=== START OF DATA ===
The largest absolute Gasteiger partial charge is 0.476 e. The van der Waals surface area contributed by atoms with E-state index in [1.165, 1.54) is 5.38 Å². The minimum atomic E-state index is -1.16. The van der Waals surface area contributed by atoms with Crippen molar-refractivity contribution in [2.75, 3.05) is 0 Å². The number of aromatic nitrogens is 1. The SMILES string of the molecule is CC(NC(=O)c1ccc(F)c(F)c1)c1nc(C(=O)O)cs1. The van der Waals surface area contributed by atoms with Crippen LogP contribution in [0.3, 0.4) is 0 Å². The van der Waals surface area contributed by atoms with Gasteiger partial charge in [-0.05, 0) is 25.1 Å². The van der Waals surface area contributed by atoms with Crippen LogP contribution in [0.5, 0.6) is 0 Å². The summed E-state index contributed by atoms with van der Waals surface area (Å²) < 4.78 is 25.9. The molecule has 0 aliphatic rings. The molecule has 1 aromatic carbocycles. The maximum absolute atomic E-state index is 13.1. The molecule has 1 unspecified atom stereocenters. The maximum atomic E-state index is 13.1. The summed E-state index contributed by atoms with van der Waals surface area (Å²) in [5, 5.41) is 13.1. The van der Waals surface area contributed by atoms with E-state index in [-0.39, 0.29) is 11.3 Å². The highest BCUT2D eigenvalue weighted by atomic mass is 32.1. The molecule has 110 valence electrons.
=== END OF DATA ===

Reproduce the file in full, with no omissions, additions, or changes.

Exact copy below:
The largest absolute Gasteiger partial charge is 0.476 e. The van der Waals surface area contributed by atoms with E-state index in [1.165, 1.54) is 5.38 Å². The minimum atomic E-state index is -1.16. The van der Waals surface area contributed by atoms with Crippen molar-refractivity contribution in [2.75, 3.05) is 0 Å². The number of aromatic nitrogens is 1. The SMILES string of the molecule is CC(NC(=O)c1ccc(F)c(F)c1)c1nc(C(=O)O)cs1. The van der Waals surface area contributed by atoms with Crippen LogP contribution in [0.3, 0.4) is 0 Å². The van der Waals surface area contributed by atoms with Gasteiger partial charge in [-0.05, 0) is 25.1 Å². The van der Waals surface area contributed by atoms with Crippen LogP contribution in [0.5, 0.6) is 0 Å². The summed E-state index contributed by atoms with van der Waals surface area (Å²) < 4.78 is 25.9. The molecule has 0 aliphatic rings. The molecule has 1 aromatic carbocycles. The maximum absolute atomic E-state index is 13.1. The molecule has 1 unspecified atom stereocenters. The maximum atomic E-state index is 13.1. The summed E-state index contributed by atoms with van der Waals surface area (Å²) in [5, 5.41) is 13.1. The van der Waals surface area contributed by atoms with E-state index in [-0.39, 0.29) is 11.3 Å². The highest BCUT2D eigenvalue weighted by atomic mass is 32.1. The molecule has 110 valence electrons.